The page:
Pentax super A

35mm MF film SLR camera



Production details:
Announced:March 1983
Also known as:Pentax SUPER PROGRAM
System: Pentax K (1975)
Imaging plane:
Maximum format:35mm full frame
Mount and Flange focal distance:Pentax K [45.5mm]
Imaging plane:36 × 24mm film
Model:Electronically controlled
Speeds:15 - 1/2000 + B
Exposure metering:Through-the-lens (TTL), open-aperture
Exposure modes:Programmed Auto
Aperture-priority Auto
Shutter-priority Auto
Physical characteristics:

Manufacturer description #1

Introducing the Pentax Super Program and the state of the art now.

A lot of people who bought a programmed camera already are about to discover they jumped the gun. Because among all the cameras that call themselves programmed cameras, the new Pentax Super Program is the most advanced.

It's both beginner-simple and a challenge to professionals. In Program mode, you only have to focus and fire. Yet the most creative photographer might never outreach this camera's capabilities.

More automation than any camera in its class.

Programmed: The Pentax Super Program sets the precise combination of aperture and shutter speed automatically with the push of one button.

Aperture Priority: You set the aperture and control depth of field on the most important part of your picture. The Pentax Super Program sets the right shutter speed.

Shutter Priority: You set the shutter speed, and the Super Program sets the aperture. You have all the control you need to stop a race car or a hummingbird's wings.

Shoot at will.

No programmed camera gives you more ways to do it. To the Pentax Super Program's three automatic modes, add three more. Full metered manual and two kinds of autoflash.

Two automatic flash modes.

Attach any of the Pentax dedicated TTL auto flash units to the Super program and select from two autoflash modes.

Program Dedicated Flash: In the Program mode, the camera will automatically select the proper shutter speed and aperture, and automatically control flash output.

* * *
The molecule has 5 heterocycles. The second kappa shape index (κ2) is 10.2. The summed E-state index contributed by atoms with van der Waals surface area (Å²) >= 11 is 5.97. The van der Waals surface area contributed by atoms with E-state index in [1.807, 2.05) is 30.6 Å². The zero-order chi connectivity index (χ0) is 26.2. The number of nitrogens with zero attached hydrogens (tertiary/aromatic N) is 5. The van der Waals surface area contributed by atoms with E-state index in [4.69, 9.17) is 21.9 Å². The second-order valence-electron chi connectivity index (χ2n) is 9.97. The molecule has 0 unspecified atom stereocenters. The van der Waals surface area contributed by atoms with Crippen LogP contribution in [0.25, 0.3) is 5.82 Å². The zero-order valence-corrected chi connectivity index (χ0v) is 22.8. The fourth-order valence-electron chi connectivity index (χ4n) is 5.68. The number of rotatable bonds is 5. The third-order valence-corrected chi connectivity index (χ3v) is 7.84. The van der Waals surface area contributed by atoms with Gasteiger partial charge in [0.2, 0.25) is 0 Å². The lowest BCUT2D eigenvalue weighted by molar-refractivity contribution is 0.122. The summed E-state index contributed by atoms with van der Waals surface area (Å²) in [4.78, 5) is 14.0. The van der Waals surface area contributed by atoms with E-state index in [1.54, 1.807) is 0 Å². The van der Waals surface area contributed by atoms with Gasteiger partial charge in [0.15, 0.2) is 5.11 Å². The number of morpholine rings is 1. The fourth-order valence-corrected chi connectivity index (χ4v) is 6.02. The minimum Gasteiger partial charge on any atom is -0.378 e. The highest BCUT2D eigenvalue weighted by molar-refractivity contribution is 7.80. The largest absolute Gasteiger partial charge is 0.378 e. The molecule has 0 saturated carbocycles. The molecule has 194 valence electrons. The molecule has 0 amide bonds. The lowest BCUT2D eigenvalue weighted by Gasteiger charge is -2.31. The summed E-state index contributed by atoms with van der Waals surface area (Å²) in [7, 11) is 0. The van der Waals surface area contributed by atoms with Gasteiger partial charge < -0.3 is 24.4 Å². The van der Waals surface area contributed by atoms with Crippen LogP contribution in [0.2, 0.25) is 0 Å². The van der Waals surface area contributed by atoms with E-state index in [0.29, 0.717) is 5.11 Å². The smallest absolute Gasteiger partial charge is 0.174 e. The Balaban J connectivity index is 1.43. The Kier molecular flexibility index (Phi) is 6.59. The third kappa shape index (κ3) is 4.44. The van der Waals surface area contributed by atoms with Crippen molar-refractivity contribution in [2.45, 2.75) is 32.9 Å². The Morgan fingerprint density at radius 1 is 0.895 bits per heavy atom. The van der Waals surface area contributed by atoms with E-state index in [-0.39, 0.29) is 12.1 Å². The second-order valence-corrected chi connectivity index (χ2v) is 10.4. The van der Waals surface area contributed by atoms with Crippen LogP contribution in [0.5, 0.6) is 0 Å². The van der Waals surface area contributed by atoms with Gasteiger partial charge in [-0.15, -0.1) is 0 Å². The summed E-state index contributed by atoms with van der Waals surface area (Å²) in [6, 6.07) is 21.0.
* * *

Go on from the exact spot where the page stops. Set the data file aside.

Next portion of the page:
TTL Flash: Set the camera in Aperture Priority mode and the precise amount of flash needed is metered at the film plane during exposure. This allows you to select any aperture in the flash range and control depth of field in autoflash pictures.

Oh, the extras.

The new Pentax Super Program not only gives you more auto-exposure modes than any camera in its class, it also gives you manual control of all automated functions, for complete creative control. It gives you f-stop and shutter information via an LCD readout inside the viewfinder. Outside, on top of the camera, there's another LCD readout that gives you the shutter speed.

You get a shutter speed twice as fast as any camera in its class, at 1/2000 sec. Faster flash sync, at a 1/125 sec. There's even a button to brighten the viewfinder display in low light situations, and a depth-of-field preview, features some other manufacturers forgot.

Get with the program.

Wide angle to zoom, there's a full complement of new A-Series lenses for the Pentax Super Program. Or, use any of over 40 Pentax SMC lenses and work them to their fullest capabilities.

Add a digital data back. Infrared remote control. An auto winder or motor drive.

Manufacturer description #2

TYPE: 35mm SLR camera with multi-mode automatic exposure controls, electronically-controlled focal plane shutter, and open-aperture center-weighted Through-The-Lens metering

SIX EXPOSURE CONTROL MODES: Programmed AE, Aperture-priority AE, Shutter-priority AE, Metered Manual, TTL Auto Flash, and Programmed Auto Flash mode

EXPOSURE CONTROL MODE SETTING: By using combinations of settings on shutter dial and aperture ring of "A" series lenses

FILM: 35mm film

FORMAT: 24 x 36mm

LENS MOUNT: Pentax KA Bayonet (A Pentax K bayonet mount with electrical contact)

SHUTTER: Seiko MFC-E3 vertical-run metal focal-plane shutter, automatic exposure and manual settings electronically-controlled speeds from 15 to 1/2000 sec., 1/125 sec., and B. Electro-magnetic shutter release with release button lock

EXPOSURE INDICATION IN VIEWFINDER: Liquid Crystal Display (LCD). Automatic and manual shutter speeds, automatically set lens apertures, exposure factor warning, shutter-speed setting error warning, battery life warning, and Programmed AE indication (P). LCD window illumination

EXTERNAL INDICATION: Automatic and manual shutter speeds, Programmed AE indication (P) and shutter cocked indicator

FLASH SYNCHRONIZATION: Hot shoe (X-synch contact, dedicated flash contacts), X-sync at 1/125 sec.